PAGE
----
Metastasis causes approximately 90% of all cancer-related deaths. In August, a team of researchers led by Ludwig Chicago Co-director Ralph Weichselbaum and Ronald Rock of the University of Chicago described in the Proceedings of the National Academy of Sciences a potentially new way to hamper the process. They reported that a compound, 4-hydroxyacetophenone (4-HAP), compromises the ability of cancer cells to change shape and migrate by activating a protein in the cancer cell called nonmuscle myosin-2C (NM2C). This protein helps control the stiffness of cells and organizes components of the cytoskeleton known as actin filaments that play a central role in cell motility. On the basis of evidence from some elegant microscopy, Ronald, Ralph and colleagues hypothesized that NM2C’s abnormal activation freezes it on certain types of actin filaments, gumming up the machinery of cellular migration. When colon cancer cells were injected into the spleen in a mouse model for liver metastasis, dosing the animals with 4-HAP significantly reduced the burden of tumors compared to untreated counterparts. Although 4-HAP is not likely to work as a drug, the researchers now have a druggable target—NM2C—against metastasis and hope to evaluate the combination of NM2C activation in animals with radiotherapy or chemotherapy.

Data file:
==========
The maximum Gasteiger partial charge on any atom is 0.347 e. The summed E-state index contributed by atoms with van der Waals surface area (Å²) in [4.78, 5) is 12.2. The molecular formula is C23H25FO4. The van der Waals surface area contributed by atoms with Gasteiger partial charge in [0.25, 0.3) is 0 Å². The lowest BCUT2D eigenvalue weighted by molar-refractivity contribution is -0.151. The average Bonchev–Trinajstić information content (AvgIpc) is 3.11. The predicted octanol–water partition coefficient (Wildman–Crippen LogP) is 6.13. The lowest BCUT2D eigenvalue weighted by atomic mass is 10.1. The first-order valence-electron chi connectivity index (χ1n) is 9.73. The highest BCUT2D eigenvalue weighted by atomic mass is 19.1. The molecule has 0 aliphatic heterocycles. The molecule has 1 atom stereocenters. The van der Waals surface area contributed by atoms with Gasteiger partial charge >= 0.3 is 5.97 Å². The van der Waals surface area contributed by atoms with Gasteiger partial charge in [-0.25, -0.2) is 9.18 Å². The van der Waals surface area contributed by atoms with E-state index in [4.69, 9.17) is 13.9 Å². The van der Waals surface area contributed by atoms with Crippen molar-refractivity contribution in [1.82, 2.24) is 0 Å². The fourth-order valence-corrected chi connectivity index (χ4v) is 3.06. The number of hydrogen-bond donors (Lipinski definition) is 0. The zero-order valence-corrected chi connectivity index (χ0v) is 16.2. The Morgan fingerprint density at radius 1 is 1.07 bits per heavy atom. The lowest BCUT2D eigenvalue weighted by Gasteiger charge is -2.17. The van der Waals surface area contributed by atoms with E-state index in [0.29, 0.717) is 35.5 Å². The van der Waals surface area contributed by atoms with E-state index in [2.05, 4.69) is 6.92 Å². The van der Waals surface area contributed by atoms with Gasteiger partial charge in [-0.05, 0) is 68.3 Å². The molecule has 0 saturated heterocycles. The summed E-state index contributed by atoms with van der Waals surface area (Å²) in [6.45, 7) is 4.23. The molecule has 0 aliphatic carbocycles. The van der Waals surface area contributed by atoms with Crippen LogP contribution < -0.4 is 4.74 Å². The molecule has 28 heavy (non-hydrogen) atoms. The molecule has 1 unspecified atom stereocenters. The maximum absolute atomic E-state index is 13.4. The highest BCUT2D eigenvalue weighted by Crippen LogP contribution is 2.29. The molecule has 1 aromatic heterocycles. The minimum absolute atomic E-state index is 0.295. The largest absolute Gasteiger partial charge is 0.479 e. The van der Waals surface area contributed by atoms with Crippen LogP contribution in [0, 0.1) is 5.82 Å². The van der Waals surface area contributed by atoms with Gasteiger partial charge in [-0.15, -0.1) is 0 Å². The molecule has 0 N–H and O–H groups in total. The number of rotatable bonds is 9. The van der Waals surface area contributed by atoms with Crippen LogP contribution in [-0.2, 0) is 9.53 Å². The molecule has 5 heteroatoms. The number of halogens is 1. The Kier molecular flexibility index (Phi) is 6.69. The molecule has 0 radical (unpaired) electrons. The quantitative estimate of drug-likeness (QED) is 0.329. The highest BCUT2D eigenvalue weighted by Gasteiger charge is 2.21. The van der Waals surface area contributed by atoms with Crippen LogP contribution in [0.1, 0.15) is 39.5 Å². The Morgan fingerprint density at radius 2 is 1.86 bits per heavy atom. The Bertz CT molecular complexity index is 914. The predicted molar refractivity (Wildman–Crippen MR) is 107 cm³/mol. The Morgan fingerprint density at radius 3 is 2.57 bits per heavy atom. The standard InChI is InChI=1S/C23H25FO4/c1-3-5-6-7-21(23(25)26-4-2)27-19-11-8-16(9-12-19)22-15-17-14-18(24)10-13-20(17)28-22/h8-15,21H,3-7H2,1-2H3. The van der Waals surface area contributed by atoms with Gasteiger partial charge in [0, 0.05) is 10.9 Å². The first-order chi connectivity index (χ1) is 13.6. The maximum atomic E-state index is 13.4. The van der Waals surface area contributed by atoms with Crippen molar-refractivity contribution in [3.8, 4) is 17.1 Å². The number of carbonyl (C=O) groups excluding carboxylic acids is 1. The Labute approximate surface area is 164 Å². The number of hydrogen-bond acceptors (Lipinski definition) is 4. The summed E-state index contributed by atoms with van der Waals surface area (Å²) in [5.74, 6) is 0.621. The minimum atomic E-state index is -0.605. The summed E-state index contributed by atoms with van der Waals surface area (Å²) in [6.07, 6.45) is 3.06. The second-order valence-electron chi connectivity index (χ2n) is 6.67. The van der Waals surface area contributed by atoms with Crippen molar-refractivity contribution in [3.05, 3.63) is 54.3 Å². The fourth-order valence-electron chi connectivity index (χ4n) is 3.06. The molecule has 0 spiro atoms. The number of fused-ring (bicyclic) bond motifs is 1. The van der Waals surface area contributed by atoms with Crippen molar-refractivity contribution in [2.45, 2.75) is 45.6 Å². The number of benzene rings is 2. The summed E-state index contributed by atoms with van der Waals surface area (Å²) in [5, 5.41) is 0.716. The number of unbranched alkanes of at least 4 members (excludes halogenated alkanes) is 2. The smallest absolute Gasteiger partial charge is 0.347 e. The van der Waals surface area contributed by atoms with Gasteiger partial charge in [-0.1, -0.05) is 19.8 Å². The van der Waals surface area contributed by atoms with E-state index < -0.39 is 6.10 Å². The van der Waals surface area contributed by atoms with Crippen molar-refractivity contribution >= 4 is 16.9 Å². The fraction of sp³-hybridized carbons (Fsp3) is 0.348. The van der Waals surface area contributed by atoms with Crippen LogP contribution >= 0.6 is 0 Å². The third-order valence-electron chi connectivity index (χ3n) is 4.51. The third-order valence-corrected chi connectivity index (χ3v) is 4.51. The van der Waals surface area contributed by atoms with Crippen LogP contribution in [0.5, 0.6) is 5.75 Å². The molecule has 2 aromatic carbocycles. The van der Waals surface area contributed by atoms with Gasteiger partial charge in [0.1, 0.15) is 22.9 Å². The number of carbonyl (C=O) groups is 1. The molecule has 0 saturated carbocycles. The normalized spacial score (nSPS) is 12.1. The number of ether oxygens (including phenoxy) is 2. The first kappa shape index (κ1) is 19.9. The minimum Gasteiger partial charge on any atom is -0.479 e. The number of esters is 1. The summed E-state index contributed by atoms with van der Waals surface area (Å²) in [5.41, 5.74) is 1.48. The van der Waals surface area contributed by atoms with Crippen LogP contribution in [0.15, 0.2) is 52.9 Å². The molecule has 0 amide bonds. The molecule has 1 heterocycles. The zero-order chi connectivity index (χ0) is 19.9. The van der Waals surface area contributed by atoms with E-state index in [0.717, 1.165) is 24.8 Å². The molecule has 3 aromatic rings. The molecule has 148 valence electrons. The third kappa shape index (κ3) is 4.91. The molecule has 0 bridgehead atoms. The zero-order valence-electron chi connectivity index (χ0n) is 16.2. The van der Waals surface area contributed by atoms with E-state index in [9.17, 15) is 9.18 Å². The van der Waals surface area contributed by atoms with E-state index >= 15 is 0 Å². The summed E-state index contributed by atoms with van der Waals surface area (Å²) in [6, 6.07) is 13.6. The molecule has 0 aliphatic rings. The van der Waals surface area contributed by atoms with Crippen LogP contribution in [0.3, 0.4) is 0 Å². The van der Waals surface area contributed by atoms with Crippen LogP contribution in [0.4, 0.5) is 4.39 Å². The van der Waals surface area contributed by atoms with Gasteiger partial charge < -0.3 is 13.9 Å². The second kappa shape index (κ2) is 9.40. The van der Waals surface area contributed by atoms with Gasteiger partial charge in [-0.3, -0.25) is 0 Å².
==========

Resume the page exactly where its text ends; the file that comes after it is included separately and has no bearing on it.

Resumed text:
This article appeared in the December 2020 issue of Ludwig Link. Click here to download a PDF (1 MB).